Location: Foreign Disease-Weed Science ResearchTitle: A re-evaluation of phylogenomic data reveals that current understanding in wheat blast population biology and epidemiology is obfuscated by oversights in population sampling
|FARMAN, MARK - University Of Kentucky
|ASCARI, JOAO - Universidade Federal De Vicosa
|RAHNAMA, MOSTAFA - University Of Kentucky
|DEL PONTE, EMERSON - Universidade Federal De Vicosa
|MARTINEZ, SEBASTIAN - Instituto Nacional De Investigacion Argropecuaria, Urugary
|FERNANDES, JOSE MAURICIO - Brazilian Agricultural Research Corporation (EMBRAPA)
|VALENT, BARBARA - Kansas State University
Submitted to: Phytopathology
Publication Type: Peer Reviewed Journal
Publication Acceptance Date: 7/14/2023
Publication Date: 7/24/2023
Citation: Farman, M.L., Ascari, J.P., Rahnama, M., Del Ponte, E.M., Pedley, K.F., Martinez, S., Fernandes, J.C., Valent, B. 2023. A re-evaluation of phylogenomic data reveals that current understanding in wheat blast population biology and epidemiology is obfuscated by oversights in population sampling. Phytopathology. https://doi.org/10.1094/PHYTO-01-23-0025-R.
Interpretive Summary: Wheat blast is a relatively new fungal disease that first emerged in Brazil during the mid 1980s. Although the pathogen that causes the disease quickly spread to neighboring countries, it remained confined to South America until it was discovered during the 2015-16 and 2017-18 cropping seasons in Bangladesh and Zambia, respectively. Wheat blast now poses a serious threat to global wheat production and food security, underscoring the need to understand the population biology and epidemiology to mitigate pandemic outbreaks. Our currently knowledge in these areas is largely based on studies that relied on wheat blast and other isolates collected in Brazil, which led to the conclusion that the wheat blast pathogen is genetically diverse and lacks host specificity. Additionally, these earlier studies also suggested that wheat blast may have originally emerged via a host jump from signalgrass to wheat. Due to inconsistencies in these earlier studies, we reanalyzed the original data from the Brazilian isolates in the context more comprehensive global dataset. Based on this work we conclude that wheat blast is less genetically diverse than previously reported and that the pathogen does indeed show host specificity. Our data also suggests that it is premature to make any inferences into the role signalgrass plays in wheat blast epidemiology. The information in this study provides fundamental information that will be instrumental in combating future global outbreaks of wheat blast.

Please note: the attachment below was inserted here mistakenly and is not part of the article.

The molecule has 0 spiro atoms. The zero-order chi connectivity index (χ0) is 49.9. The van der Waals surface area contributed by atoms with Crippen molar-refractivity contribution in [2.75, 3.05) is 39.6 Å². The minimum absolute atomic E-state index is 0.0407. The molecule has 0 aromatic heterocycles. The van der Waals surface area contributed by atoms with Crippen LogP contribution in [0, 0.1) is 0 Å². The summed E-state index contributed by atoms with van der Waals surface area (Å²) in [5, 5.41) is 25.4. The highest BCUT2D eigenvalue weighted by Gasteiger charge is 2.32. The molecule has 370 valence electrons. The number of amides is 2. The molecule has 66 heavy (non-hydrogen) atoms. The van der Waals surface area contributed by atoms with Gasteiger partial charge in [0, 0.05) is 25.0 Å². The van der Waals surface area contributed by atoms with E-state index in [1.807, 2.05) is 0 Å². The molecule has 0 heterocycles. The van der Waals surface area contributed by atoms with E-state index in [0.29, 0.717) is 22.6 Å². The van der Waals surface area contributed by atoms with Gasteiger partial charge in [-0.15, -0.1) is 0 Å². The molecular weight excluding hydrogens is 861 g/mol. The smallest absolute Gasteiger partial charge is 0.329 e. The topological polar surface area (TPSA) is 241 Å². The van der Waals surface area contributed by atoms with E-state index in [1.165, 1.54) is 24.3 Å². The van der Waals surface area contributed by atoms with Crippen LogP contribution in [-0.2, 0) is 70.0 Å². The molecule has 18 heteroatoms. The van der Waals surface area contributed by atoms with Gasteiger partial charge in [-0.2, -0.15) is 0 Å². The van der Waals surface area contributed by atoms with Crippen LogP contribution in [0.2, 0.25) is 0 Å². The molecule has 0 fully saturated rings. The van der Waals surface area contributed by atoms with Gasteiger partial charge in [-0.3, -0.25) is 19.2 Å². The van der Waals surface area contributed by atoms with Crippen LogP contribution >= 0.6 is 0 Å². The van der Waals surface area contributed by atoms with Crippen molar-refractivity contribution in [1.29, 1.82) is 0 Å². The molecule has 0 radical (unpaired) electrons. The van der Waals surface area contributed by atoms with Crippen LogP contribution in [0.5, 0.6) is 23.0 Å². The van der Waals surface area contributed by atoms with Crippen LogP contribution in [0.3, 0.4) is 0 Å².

Technical Abstract: Wheat blast, caused by the Triticum lineage of Pyricularia oryzae (PoT), is a serious disease that first emerged in Brazil and quickly spread to neighboring countries. The recent appearance of this disease in Bangladesh and Zambia highlights a need to understand the population biology and epidemiology of the disease so as to mitigate pandemic outbreaks. Current knowledge in these areas is largely based on analyses of wheat blast isolates collected in Brazil, and their comparison with isolates from non-wheat, endemic grasses. Those studies concluded that wheat blast is caused by a highly diverse P. oryzae population that lacks host specificity and, as a result, undergoes extensive gene flow with populations infecting non-wheat hosts. Additionally, based on genetic similarity between wheat blast and isolates infecting Urochloa species, it was proposed that the disease originally emerged via a host jump from this grass, and the widespread use of Urochloa as a pasture grass likely plays a central role in wheat blast epidemiology. Inconsistencies with earlier phylogenetic studies prompted us to re-analyze the Brazilian data in the context of a comprehensive, global, phylogenomic dataset. We now show that the seminal studies failed to sample the P. oryzae populations normally found on endemic grasses and, instead, repeatedly sampled PoT and P. oryzae Lolium (PoL) members that happened to be present in these hosts. The resulting lack of accurate and representative information about the grass-infecting populations in Brazil means that current conclusions about wheat blast’s evolution, population biology and epidemiology are unsubstantiated and could be equivocal.